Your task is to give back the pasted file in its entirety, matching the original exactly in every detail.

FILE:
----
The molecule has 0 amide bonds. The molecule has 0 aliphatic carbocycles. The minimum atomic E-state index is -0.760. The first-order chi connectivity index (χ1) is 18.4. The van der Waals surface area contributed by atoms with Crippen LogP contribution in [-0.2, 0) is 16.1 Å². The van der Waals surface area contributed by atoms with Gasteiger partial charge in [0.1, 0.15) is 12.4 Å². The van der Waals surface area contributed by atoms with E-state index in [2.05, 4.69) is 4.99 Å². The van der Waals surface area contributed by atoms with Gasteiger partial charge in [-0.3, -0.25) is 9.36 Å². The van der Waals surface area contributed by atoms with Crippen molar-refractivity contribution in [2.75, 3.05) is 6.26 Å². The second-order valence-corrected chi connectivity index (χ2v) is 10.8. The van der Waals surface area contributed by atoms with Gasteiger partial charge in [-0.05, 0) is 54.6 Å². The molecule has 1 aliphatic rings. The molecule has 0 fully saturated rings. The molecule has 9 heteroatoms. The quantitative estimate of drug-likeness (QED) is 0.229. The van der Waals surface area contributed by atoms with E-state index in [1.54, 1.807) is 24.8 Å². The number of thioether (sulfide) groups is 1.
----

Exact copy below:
The molecule has 0 amide bonds. The molecule has 0 aliphatic carbocycles. The minimum atomic E-state index is -0.760. The first-order chi connectivity index (χ1) is 18.4. The van der Waals surface area contributed by atoms with Crippen LogP contribution in [-0.2, 0) is 16.1 Å². The van der Waals surface area contributed by atoms with Gasteiger partial charge in [0.1, 0.15) is 12.4 Å². The van der Waals surface area contributed by atoms with E-state index in [2.05, 4.69) is 4.99 Å². The van der Waals surface area contributed by atoms with Gasteiger partial charge in [-0.3, -0.25) is 9.36 Å². The van der Waals surface area contributed by atoms with Crippen molar-refractivity contribution in [2.75, 3.05) is 6.26 Å². The second-order valence-corrected chi connectivity index (χ2v) is 10.8. The van der Waals surface area contributed by atoms with Gasteiger partial charge in [-0.05, 0) is 54.6 Å². The molecule has 1 aliphatic rings. The molecule has 0 fully saturated rings. The molecule has 9 heteroatoms. The quantitative estimate of drug-likeness (QED) is 0.229. The van der Waals surface area contributed by atoms with E-state index in [1.54, 1.807) is 24.8 Å². The number of thioether (sulfide) groups is 1.